Sunken German U-boat search to begin off Newfoundland

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posted on Jul, 5 2014 @ 06:00 AM
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Jerry Eliason from Minnesota said he's searching for the U-656, the first U-boat sunk by U.S. Forces based out of Argentia at the time.

According to Eliason, he's found data indicating the vessel was destroyed by an American plane about 24 kilometres off Cape Race on March 1, 1942.

"We were able to acquire the logbooks of two destroyers that were sent out the following day after the original attack by the Lockeed Hudson aircraft out of Argentia," he said. "They sent two destroyers out there and they found the oil slick and spent a full day dropping depth charges in and around the oil slick, and those logbooks are the key."



Sunken German U-boat search to begin off Newfoundland

The U-boat threat around Newfoundland (then a Dominion of the British Empire and under blockade by the Nazis) is a mostly forgotten aspect of WWII. I was thrilled to read the news that a well respected underwater archaeologist was looking into U656, which was sank by an American aircraft off the community of Trepassy.

The Germans sank not only military vessels, but also fishing vessels (which were the lifeblood of industry in Newfoundland at that time) as well as passenger ferries carrying women and children as well as young soldiers heading to and from training in mainland Canada.

Their worst atrocity in Newfoundland waters was the sinking of the SS Caribou, a passenger ferry shuttling civilians to and fro between Newfoundland and Canada. 136 Newfoundlanders were lost, including 10 innocent children.


www.heritage.nf.ca...

On a fairly recent anniversary of the disaster, I saw an interview from a gentleman who was at the time little more than a young boy, a survivor from U-69's cowardly sinking of the SS Caribou and he recounted how himself and a group of other survivors would try and gather 'round as best they could, clinging to wooden wreckage singing traditional Newfoundland folks songs to keep their morale up in the unforgiving and bitterly cold North Atantic as they awaited an uncertain rescue.

One in particular he mentioned was Squid Jiggin Ground, which is nearly as popular around here today as it was then. I'll see if I can find a YT link, but I don't know how to embed.

www.youtube.com...
edit on 7/5/2014 by Monger because: (no reason given)
edit on 7/5/2014 by Monger because: (no reason given)
edit on 7/5/2014 by Monger because: Add an image of the SS Caribou and sundry typos




posted on Jul, 5 2014 @ 06:03 AM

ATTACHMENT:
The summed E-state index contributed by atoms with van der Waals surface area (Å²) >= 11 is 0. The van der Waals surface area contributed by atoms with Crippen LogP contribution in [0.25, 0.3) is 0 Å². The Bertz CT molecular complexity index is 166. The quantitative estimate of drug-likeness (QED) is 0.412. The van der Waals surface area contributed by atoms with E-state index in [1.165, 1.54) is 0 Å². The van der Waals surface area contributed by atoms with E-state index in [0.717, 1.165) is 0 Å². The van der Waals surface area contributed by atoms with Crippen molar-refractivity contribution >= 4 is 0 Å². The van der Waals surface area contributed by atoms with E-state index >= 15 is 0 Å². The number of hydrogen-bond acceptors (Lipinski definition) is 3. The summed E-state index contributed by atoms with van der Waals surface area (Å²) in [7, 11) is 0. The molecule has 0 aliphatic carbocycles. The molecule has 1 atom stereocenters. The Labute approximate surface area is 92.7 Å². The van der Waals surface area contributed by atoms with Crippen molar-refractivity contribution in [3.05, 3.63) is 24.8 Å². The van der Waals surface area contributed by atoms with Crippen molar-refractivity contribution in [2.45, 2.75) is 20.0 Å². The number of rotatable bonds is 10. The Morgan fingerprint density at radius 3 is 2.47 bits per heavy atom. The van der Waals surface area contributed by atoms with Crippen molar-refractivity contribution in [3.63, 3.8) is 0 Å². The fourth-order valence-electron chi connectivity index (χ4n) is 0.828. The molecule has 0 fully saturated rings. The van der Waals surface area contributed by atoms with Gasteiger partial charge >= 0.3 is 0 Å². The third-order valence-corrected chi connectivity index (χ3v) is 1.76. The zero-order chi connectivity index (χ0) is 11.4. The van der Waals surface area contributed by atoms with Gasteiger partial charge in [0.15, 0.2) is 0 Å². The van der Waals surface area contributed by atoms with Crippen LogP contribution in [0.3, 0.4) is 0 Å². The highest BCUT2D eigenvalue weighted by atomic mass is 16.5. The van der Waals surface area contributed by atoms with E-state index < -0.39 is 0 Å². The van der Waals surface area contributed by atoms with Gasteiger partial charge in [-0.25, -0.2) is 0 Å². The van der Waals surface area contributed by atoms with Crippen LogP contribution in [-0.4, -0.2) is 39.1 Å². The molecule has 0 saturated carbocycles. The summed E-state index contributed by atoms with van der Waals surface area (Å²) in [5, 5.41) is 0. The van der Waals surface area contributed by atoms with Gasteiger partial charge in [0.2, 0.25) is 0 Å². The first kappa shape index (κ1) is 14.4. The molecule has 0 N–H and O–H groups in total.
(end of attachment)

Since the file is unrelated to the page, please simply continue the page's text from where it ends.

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You may well recall a fairly recent but fruitless search from a U-boat in Labrador's Churchill River, on the mainland portion of the province of Newfoundland and Labrador. This search is different is that this is a) at the site of a known, historical U-boat wreck and b)is in the ocean, and not a river where a U-boat would have had little business being in the first place.



posted on Jul, 5 2014 @ 07:34 AM
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I think Germany would rather people look for there missing gold than sunken U boats


But really interesting for us history buffs if they find it.



posted on Jul, 5 2014 @ 07:50 AM
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a reply to: crazyewok

It's actually a marine archaeologist from Minnesota whose spearheading the search, he's had a few successes on finding wrecks in the Great Lakes but doesn't have a lot of experience working in the sea. There will be different challenges but I'm sure he has an Atlantic Canadian crew with him who know the waters.



posted on Jul, 5 2014 @ 11:10 AM
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Many years ago in the sixties we were watching a WWII submarine movie and she told me a story of when she was in high school during WWII. She grew up in Bridgeport CT. on the shores of Long Island Sound. One day her and her friends were at the beach and saw planes dropping depth charges and exploding.
In the paper the next day was a story of a U-Boat being sunk off Rhode Island off of Block Island.
I have been on a boat and it can still be seen.



posted on Jul, 5 2014 @ 01:31 PM
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originally posted by: Monger
The U-boat threat around Newfoundland (then a Dominion of the British Empire and under blockade by the Nazis) is a mostly forgotten aspect of WWII.


I beg to differ. The Battle of the Atlantic is not a "mostly forgotten aspect" of WW2. I think it is well known. The Germans lost upwards of 800 boats in a battle that spanned WW2. At the end of the day, once the allies had advanced the technology and doctrine the U-Boat menace was countered. In between times, every ship sunk was a tragedy - approaching 3,700 merchant ships and warships. The life of a German submariner was precarious as upwards of 30,000 died, so not much fun for them.

U656 from U-Boat Net shows that this particular boat was lost with all hands, having sunk no allied shipping.

Regards



posted on Jul, 5 2014 @ 02:41 PM
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a reply to: Monger
Star and flag op, I love hearing about this sort of thing!
On a side note, whereabouts on the island are you from? I'm a townie



posted on Jul, 5 2014 @ 08:41 PM
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a reply to: Armadall

West coast of the island originally, was born in Corner Brook. Currently living in the Burin Peninsula area, hoping to meet my future fortune, as going back to the mainland is out of the question for this salty feller. Loves the South East Shore almost as much as I loved the Bay of Islands or Gros Morne Park back on the west of the island.





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